“We have to accept the plain fact that, as prosperity spreads across the world, so individuals will turn increasingly to methods of contraception and, as occurs in many cultures, to direct abortion. While the Church will be able to ameliorate this through advocacy of natural family planning, experience tells us that the effect will not be large.”
I do not see how using natural family planning vs artificial contraception per se will ameliorate the decline in the birth rate – family planning is family planning no matter what method is used; China successfully uses natural family planning as part of its one child policy. I know “good” Catholics who use NFP and have 1 or 2 children and “average” Catholics who use artificial means who have 3-6 children.
Contraception is the means, not the end. The challenge the world faces is that people believe having fewer children is good and the more “developed” we become the fewer children we see as appropriate.
The second challenge we face in the West is that people don’t even want to get married and have children – that is the elephant in the room – we need to start talking about family life – not contraceptive means.
Frankly I believe if we keep banging on about NFP we create a dialogue of the deaf with the 50M+ people in the UK who are not Catholic and the 90%+ of Catholics who do not use NFP.
I refer to natural family planning because I want to head off arguments that we can realistically expect this method to solve the mismatch between our natural fertility rate (which developed in far more primitive circumstances than today) and our needed fertility rate which is about a third of this.
We don’t need to worry about this sort of overpopulation because the rest of the world will use artificial measures, including abortion. We can look on with disapproval but be jolly glad it’s happening.
Don’t believe that it is only Catholics that understand their fertility! I taught more non-Catholics of all faiths and none . It is an insult to their intelligence if we say or think .otherwise.
I did not study it or teach it because I am a Catholic.!
Yes Quentin, and I do thank you for that information. As it will also make me aware of what is happening.
Years ago people used to say that a miscarriage was Gods way of taking unto Himself if a baby was seriously handicapped ,and they would become His Angels. One way of helping a mother to come to terms with it.thinking tey have a soul and no earthly body. The may be resurrected on the last day and we will see what they become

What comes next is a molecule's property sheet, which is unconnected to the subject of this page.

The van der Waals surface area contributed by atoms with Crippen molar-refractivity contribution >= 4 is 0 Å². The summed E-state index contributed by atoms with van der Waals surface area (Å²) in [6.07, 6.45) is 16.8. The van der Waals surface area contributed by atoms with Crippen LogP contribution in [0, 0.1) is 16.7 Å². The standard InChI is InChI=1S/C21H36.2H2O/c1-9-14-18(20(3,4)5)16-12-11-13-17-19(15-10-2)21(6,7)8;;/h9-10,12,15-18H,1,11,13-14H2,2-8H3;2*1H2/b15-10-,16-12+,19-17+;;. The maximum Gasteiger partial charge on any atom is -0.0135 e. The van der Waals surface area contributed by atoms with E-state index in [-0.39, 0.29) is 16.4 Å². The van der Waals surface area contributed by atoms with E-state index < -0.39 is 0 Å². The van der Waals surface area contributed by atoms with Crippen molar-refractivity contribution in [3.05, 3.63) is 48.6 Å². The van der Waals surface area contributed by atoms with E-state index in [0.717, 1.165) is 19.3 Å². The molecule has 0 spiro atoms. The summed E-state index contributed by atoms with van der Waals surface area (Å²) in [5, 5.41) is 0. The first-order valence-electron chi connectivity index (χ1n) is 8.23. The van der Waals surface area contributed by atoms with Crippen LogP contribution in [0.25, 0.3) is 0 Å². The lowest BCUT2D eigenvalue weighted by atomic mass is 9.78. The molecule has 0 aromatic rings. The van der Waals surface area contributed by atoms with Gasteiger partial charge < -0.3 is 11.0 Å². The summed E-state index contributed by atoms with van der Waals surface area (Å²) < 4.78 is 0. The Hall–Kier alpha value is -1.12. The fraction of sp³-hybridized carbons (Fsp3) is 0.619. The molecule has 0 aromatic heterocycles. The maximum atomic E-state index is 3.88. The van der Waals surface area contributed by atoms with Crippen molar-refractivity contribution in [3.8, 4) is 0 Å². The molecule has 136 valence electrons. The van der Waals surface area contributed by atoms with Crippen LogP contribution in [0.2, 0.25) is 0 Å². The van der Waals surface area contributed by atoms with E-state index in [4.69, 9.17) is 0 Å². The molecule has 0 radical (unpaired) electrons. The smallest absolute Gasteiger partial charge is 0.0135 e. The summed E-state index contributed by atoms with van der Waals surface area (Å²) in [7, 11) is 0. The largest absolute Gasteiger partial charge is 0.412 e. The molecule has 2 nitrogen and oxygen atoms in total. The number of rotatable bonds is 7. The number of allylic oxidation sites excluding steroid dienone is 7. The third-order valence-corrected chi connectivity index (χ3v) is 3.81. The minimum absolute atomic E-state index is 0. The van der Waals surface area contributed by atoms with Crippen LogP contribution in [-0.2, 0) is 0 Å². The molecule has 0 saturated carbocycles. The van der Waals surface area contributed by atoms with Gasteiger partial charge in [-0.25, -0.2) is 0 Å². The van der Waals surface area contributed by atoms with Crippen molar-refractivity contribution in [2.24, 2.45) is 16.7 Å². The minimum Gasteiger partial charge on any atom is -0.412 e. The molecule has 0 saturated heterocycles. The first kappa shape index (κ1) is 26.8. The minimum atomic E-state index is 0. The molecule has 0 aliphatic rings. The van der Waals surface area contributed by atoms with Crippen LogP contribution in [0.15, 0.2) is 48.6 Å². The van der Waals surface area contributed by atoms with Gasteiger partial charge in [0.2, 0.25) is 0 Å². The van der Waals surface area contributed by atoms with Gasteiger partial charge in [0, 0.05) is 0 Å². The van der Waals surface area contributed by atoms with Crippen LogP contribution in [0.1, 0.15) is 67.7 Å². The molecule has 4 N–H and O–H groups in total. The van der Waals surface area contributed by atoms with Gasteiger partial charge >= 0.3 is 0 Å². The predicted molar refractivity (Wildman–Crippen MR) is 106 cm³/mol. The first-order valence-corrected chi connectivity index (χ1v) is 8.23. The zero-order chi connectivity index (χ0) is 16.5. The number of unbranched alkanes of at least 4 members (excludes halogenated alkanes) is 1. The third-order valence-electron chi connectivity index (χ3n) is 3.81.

Yet again, St Joseph, you grab the wrong end of the stick. I actually mentioned the popularity of NFP in China, where it is used to assist the one child policy. Some people use NFP because of non-moral reasons (women who do not want to run the risks associated with the pill being an example) and some for moral reasons from other faiths. The reality, though, is that the Catholic church presents NFP as a moral chice which has little impact on those who do not share our moral foundations. Before we enter into conversation about contraception we have to engage the issue of family life – including the life-long commitment of marriage.
millignap,as long as you know when I speak about family planning I am distinguishing it from early abortions.
That is the only thing that concerns me..Not contraceptives.
I am sorry you find it a nuisance to explain what you mean ..
It is polite to ask someone why they ‘grab the wrong end of the stick’,-when the two ends are not made clear. instead of flippant remarks. Civility is no load to carry.!
I had a chat with my son, who is a bit more worldly wise about this. According to him, in Japan the principle type of pornography is Manga porn. This involves cartoon characters where females are young (pubescent) with big eyes and exaggerated bodies. Having watched this porn “normal” Japanese women do not arouse desire in Japanese men, and have little interest in fulfilling the fantasies these men have created through watching porn.
Now this is uniquely Japanese. However in our own society many if not most young people are having their ideas of what constitutes normal sexual behaviour formed by exposure to pornography. Sexuality as an intimate shared bond and an expression of love has no connection with the messages they receive by exposure to pornography. Devoid of any meaningful accepted moral compass what can we expect?
On another, perhaps not dissimilar note, my son was surprised –attending a joint family / church birthday party for his mother – that there were actually lots of young people who believe in God; he thought religion was entirely a matter for the over 50s. The sad thing is that most of the children at that party will be exposed to the valueless sexual attitudes of their wider generation.